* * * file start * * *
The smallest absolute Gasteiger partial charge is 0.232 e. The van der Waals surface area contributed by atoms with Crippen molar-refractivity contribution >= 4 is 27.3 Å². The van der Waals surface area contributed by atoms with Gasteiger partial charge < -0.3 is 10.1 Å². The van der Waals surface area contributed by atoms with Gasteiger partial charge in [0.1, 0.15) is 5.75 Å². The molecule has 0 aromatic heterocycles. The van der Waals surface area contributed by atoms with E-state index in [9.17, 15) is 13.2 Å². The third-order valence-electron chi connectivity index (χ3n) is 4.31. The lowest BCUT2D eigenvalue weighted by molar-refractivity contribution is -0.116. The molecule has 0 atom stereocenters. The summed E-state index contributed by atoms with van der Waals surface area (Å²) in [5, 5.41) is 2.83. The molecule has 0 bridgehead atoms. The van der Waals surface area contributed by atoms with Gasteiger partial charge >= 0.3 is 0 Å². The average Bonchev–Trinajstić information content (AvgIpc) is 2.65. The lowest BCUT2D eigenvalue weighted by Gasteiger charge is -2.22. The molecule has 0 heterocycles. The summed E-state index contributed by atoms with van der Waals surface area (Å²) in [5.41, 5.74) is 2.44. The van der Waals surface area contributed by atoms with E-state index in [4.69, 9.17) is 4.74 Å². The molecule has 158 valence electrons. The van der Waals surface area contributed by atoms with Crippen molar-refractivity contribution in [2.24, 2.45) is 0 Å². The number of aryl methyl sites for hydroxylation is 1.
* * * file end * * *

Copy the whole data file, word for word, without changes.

The smallest absolute Gasteiger partial charge is 0.232 e. The van der Waals surface area contributed by atoms with Crippen molar-refractivity contribution >= 4 is 27.3 Å². The van der Waals surface area contributed by atoms with Gasteiger partial charge < -0.3 is 10.1 Å². The van der Waals surface area contributed by atoms with Gasteiger partial charge in [0.1, 0.15) is 5.75 Å². The molecule has 0 aromatic heterocycles. The van der Waals surface area contributed by atoms with E-state index in [9.17, 15) is 13.2 Å². The third-order valence-electron chi connectivity index (χ3n) is 4.31. The lowest BCUT2D eigenvalue weighted by molar-refractivity contribution is -0.116. The molecule has 0 atom stereocenters. The summed E-state index contributed by atoms with van der Waals surface area (Å²) in [5, 5.41) is 2.83. The molecule has 0 bridgehead atoms. The van der Waals surface area contributed by atoms with Gasteiger partial charge >= 0.3 is 0 Å². The average Bonchev–Trinajstić information content (AvgIpc) is 2.65. The lowest BCUT2D eigenvalue weighted by Gasteiger charge is -2.22. The molecule has 0 heterocycles. The summed E-state index contributed by atoms with van der Waals surface area (Å²) in [5.41, 5.74) is 2.44. The van der Waals surface area contributed by atoms with E-state index in [4.69, 9.17) is 4.74 Å². The molecule has 158 valence electrons. The van der Waals surface area contributed by atoms with Crippen molar-refractivity contribution in [2.24, 2.45) is 0 Å². The number of aryl methyl sites for hydroxylation is 1.